One significant observation regarding the Spirit's work in creation is that it helps us to see that the Spirit's work is not only a post-Acts 2 phenomenon. For many traditions, including Pentecostals and Charismatics, the work of the Holy Spirit is primarily or exclusively articulated in relationship to salvation, primarily regeneration and sanctification. We certainly need to speak often of the Spirit's redeeming work, but we are less than completely faithful if we ignore the significance of the Spirit's work in creation that we learn about as early as Genesis 1:2. This emphasis can help our Pentecostal and Charismatic relatives to be even more open to the Spirit and in some cases help make clear the important truth that redemption is not an escape from creation but the reclaiming, renewing, and fulfilling of God's ultimate purpose for the world He has made.

More specifically, attention to the Spirit's work in creation has significant implications for our view of the church's mission in the world. As Pentecostal and Charismatic traditions lead the way in church growth around the world, especially in developing countries, there is the risk that the primary emphasis will be on internal change (regeneration, sanctification, the practice of spiritual gifts) and certain kinds of felt needs (like healing the sick).

Of course these are very important, but they are only part of the fullness of participation in the kingdom Christ has inaugurated. Political and cultural action is also part of a Christian witness. The Spirit's work in common grace as well as particular grace means that Christian faithfulness includes ongoing stewardship of the created order. Even in totalitarian countries where there may be little that Christians can do to participate in politically and culturally influential domains, at the very least the life of the church should put this on display in their life together. It is important here to note that a commitment to culturally formative activity does not mean that Christian mission is to be regarded as a form of triumphalism—far from it. But it does mean that regardless of the pace of transformation (or even if it seems that regression is happening), faithfulness to God is expressed as faith that is both private and public. What might we see happening around the world if Pentecostal and Charismatic believers live out Christian mission in this way?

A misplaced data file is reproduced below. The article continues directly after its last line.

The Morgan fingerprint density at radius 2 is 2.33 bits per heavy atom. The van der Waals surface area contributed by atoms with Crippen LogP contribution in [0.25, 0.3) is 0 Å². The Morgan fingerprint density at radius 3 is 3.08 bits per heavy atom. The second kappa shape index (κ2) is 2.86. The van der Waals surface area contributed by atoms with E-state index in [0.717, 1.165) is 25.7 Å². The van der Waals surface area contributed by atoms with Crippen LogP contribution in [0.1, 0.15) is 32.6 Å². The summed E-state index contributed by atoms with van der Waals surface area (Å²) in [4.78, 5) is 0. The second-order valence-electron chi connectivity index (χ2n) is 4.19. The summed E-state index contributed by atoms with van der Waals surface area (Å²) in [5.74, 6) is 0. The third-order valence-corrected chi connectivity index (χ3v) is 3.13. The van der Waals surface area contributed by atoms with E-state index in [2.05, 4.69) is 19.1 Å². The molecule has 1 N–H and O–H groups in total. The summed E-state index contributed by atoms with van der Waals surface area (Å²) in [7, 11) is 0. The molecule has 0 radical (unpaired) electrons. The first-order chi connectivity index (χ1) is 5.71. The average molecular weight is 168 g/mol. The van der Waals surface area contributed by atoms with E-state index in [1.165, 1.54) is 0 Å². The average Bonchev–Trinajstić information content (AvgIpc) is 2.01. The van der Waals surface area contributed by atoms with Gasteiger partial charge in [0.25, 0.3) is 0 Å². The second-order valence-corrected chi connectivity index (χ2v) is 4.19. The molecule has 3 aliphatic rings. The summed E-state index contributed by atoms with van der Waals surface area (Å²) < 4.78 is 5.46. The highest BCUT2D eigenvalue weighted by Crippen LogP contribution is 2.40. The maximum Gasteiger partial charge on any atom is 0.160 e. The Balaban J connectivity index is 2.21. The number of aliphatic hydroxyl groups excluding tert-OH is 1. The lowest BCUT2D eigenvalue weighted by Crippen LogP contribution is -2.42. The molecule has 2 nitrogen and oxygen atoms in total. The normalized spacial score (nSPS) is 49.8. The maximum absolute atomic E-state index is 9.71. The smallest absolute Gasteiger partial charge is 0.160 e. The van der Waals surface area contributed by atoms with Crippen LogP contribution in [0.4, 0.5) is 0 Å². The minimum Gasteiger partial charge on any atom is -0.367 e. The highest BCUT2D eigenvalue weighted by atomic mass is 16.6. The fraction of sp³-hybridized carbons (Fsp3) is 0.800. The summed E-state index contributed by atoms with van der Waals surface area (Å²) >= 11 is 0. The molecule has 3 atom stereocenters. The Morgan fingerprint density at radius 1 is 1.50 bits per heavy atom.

Neocalvinists and their Pentecostal and Charismatic cousins can help each other be people who are more fully Trinitarian by giving attention to ways that the Holy Spirit is at work in our lives and in the created order. One day we'll be together singing praises to God in the fully realized kingdom; in the meantime, let's see what happens if we are willing to be surprised by what the Spirit may do if we are truly open to Him and willing to follow His leading.

Topics: Religion
Vincent Bacote
Vincent Bacote

Vincent Bacote is Associate Professor of Theology, and director of the Center for Applied Christian Ethics, at Wheaton College in Wheaton, Illinois. He is the author of The Spirit in Public Theology: Appropriating the Legacy of Abraham Kuyper (2005). He is also co-editor with Dennis Okholm and Laura Miguelez of Scripture in the Evangelical Tradition (InterVarsity Press, 2004). He is also the editor of the Precepts for Living Annual Commentary (UMI).


Download and Share Articles From The Comment Reader

An introduction to Public Theology for the Common Good

Want more of the same fresh, thought-provoking content delivered right to your inbox once a week?